WASHINGTON — A single New Mexico family and a dozen big oil companies, including one once headed by Commerce Secretary Don Evans, now control one-quarter of all federal lands leased for oil and gas development in the continental United States despite a law intended to prevent such concentration, federal records show.
Since 1997, mainly as a result of mergers and acquisitions, six companies have exceeded the legal limit of 246,080 acres in lease holdings on public lands in states other than Alaska. But the Bureau of Land Management, in charge of enforcing the 1920 law, has chosen to extend compliance deadlines for years.
In fact, an Associated Press computer analysis found the Interior Department agency permitted companies it knew were in violation of the law in Wyoming to continue to acquire thousands of acres of new oil and gas leases in that state. The bureau has given the companies additional years to comply.
“They should not be purchasing leases,” said Tom Lonnie, the bureau’s assistant director for minerals, realty and resource protection. Before acquiring a lease, a company must certify that its holdings do not exceed the legal limit.
The government can cancel leases held by companies that exceed the cap. Agency officials acknowledge they have never done that nor denied a company’s request for more time to comply.
“We try to work with them instead of hitting them with a hammer,” said Bob Bennett, the bureau’s Wyoming state director.
Bureau officials say they have to rely on companies to provide accurate accounts of their holdings because the agency’s computerized records do not track transfers of lease operating rights or the ownership of divided shares of leases.
The lax enforcement coincides with the Bush administration’s push to open new public lands for oil and gas development. In March, bureau records showed 40 million acres of federal lands were under lease in the continental United States. That is 5.3 million more acres than when President Bush took office.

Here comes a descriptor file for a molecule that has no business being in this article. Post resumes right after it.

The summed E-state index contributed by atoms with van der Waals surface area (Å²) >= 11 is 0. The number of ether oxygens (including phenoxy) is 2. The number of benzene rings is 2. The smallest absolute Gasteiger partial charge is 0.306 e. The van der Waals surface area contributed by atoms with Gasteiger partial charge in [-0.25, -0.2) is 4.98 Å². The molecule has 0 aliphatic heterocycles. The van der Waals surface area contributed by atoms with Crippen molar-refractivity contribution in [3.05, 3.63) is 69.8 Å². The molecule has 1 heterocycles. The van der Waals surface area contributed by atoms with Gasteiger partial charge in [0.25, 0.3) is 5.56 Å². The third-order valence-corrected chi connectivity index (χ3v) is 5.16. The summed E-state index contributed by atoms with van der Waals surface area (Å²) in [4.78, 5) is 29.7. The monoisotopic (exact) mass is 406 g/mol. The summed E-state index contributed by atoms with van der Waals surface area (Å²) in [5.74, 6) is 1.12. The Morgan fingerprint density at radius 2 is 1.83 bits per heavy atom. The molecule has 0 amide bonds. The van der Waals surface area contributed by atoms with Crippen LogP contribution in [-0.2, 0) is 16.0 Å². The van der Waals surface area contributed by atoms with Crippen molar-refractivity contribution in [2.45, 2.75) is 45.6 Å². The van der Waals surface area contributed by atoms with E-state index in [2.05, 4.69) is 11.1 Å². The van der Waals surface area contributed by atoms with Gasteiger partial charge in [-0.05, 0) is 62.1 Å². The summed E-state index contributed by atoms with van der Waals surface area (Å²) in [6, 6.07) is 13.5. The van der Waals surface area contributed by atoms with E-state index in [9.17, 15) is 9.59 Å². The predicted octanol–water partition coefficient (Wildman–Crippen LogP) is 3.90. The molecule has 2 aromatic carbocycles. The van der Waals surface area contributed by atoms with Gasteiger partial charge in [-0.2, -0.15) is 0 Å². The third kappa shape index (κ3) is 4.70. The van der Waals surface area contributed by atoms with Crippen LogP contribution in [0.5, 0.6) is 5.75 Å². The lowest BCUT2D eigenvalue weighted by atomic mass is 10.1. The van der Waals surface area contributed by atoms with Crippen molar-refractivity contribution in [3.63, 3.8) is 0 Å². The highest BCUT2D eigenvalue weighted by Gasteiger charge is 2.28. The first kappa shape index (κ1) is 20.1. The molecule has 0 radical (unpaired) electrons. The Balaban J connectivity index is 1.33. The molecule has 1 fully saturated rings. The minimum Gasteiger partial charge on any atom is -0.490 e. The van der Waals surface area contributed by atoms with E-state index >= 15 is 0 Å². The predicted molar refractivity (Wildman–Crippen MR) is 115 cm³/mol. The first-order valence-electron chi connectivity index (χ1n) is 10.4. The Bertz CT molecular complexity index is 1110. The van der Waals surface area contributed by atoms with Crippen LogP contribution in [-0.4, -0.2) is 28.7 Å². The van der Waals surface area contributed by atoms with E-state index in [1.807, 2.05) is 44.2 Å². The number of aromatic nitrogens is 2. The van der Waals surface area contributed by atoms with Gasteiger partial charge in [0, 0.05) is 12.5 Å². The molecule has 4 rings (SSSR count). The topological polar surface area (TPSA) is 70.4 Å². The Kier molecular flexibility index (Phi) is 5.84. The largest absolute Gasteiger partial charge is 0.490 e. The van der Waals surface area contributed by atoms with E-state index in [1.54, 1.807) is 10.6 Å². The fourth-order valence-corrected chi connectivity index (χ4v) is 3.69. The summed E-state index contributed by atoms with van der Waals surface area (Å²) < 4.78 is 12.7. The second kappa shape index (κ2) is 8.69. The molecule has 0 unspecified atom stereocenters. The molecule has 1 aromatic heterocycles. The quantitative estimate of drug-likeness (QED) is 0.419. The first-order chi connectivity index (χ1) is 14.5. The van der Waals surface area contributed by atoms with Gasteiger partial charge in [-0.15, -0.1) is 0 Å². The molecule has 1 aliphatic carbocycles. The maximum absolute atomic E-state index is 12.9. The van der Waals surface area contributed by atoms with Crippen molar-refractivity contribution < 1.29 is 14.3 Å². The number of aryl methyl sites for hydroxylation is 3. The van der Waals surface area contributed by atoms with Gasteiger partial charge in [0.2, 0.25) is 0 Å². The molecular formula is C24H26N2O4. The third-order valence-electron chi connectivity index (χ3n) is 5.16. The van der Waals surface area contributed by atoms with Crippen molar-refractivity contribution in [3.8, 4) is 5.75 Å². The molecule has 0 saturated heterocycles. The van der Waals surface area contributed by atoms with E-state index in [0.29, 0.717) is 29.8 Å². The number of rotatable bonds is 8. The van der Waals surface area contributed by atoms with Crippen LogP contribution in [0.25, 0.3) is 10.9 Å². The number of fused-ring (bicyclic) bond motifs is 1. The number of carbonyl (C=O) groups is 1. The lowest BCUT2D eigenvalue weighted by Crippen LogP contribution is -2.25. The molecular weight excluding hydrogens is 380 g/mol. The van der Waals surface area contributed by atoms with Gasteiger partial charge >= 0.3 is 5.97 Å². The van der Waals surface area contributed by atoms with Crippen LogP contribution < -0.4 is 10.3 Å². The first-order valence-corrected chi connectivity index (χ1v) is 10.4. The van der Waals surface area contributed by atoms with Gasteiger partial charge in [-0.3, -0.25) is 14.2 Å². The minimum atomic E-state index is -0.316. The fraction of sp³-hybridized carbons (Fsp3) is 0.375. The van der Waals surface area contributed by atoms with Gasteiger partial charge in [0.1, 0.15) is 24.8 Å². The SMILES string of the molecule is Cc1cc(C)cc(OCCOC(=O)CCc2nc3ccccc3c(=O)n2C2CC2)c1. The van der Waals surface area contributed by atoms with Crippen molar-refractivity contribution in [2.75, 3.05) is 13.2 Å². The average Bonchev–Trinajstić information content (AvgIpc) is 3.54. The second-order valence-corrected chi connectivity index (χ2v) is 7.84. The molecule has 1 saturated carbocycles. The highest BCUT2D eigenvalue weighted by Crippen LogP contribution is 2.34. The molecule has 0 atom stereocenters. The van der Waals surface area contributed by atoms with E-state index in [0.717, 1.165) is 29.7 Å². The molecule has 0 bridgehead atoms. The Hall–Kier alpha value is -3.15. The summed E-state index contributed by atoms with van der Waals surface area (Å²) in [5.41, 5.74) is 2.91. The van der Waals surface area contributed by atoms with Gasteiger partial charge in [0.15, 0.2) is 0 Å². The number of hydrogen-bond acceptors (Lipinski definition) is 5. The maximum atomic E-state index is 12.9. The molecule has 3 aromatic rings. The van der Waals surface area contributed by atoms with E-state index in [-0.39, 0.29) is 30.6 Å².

Companies and individuals that dominate federal oil and gas leasing have been major financial supporters of Bush and the Republican Party. Since 1999, the top 25 owners of federal oil and gas leases have directed 86 percent of their $8.2 million in political donations to the GOP.
Environmental groups contend the administration is rewarding its financial backers by ignoring the acreage law while pushing more public lands into development.
“It’s clear from the data that there is no reason for the Bush administration to issue leases on America’s last remaining wild public lands, other than as a favor to their most generous political patrons,” said Dave Alberswerth, public lands director for the Wilderness Society.
Both big oil companies and independent operators have another way to amass lease holdings in excess of the state limit. They can enter into agreements with other companies, approved by the government, to develop the oil or gas on several adjoining leases as a unit under fairly strict controls. In return, they get to exclude that acreage from the cap.
Lonnie, the BLM’s assistant director, said administration officials have left enforcement of the acreage law to bureau officials in the states. He said agency officials are following the same policies they used in the Clinton administration.